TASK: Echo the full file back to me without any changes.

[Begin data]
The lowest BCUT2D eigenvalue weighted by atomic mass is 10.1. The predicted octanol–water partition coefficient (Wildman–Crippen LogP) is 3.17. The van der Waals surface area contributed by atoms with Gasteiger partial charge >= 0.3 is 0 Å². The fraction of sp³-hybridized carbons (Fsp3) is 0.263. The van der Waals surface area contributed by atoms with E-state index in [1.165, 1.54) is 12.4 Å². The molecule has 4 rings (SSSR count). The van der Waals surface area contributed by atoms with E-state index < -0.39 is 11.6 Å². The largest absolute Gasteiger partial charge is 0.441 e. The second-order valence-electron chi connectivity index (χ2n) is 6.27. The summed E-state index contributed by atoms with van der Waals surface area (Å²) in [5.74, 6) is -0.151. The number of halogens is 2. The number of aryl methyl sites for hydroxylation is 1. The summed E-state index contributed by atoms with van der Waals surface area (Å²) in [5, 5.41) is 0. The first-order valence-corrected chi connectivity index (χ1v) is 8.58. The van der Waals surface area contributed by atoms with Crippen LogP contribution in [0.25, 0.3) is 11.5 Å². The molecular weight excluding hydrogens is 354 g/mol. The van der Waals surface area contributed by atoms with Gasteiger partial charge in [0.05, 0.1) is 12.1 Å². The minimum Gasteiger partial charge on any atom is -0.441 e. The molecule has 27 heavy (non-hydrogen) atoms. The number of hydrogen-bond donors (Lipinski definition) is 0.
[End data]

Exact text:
The lowest BCUT2D eigenvalue weighted by atomic mass is 10.1. The predicted octanol–water partition coefficient (Wildman–Crippen LogP) is 3.17. The van der Waals surface area contributed by atoms with Gasteiger partial charge >= 0.3 is 0 Å². The fraction of sp³-hybridized carbons (Fsp3) is 0.263. The van der Waals surface area contributed by atoms with E-state index in [1.165, 1.54) is 12.4 Å². The molecule has 4 rings (SSSR count). The van der Waals surface area contributed by atoms with E-state index < -0.39 is 11.6 Å². The largest absolute Gasteiger partial charge is 0.441 e. The second-order valence-electron chi connectivity index (χ2n) is 6.27. The summed E-state index contributed by atoms with van der Waals surface area (Å²) in [5.74, 6) is -0.151. The number of halogens is 2. The number of aryl methyl sites for hydroxylation is 1. The summed E-state index contributed by atoms with van der Waals surface area (Å²) in [5, 5.41) is 0. The first-order valence-corrected chi connectivity index (χ1v) is 8.58. The van der Waals surface area contributed by atoms with Crippen LogP contribution in [0.25, 0.3) is 11.5 Å². The molecular weight excluding hydrogens is 354 g/mol. The van der Waals surface area contributed by atoms with Gasteiger partial charge in [0.05, 0.1) is 12.1 Å². The minimum Gasteiger partial charge on any atom is -0.441 e. The molecule has 27 heavy (non-hydrogen) atoms. The number of hydrogen-bond donors (Lipinski definition) is 0.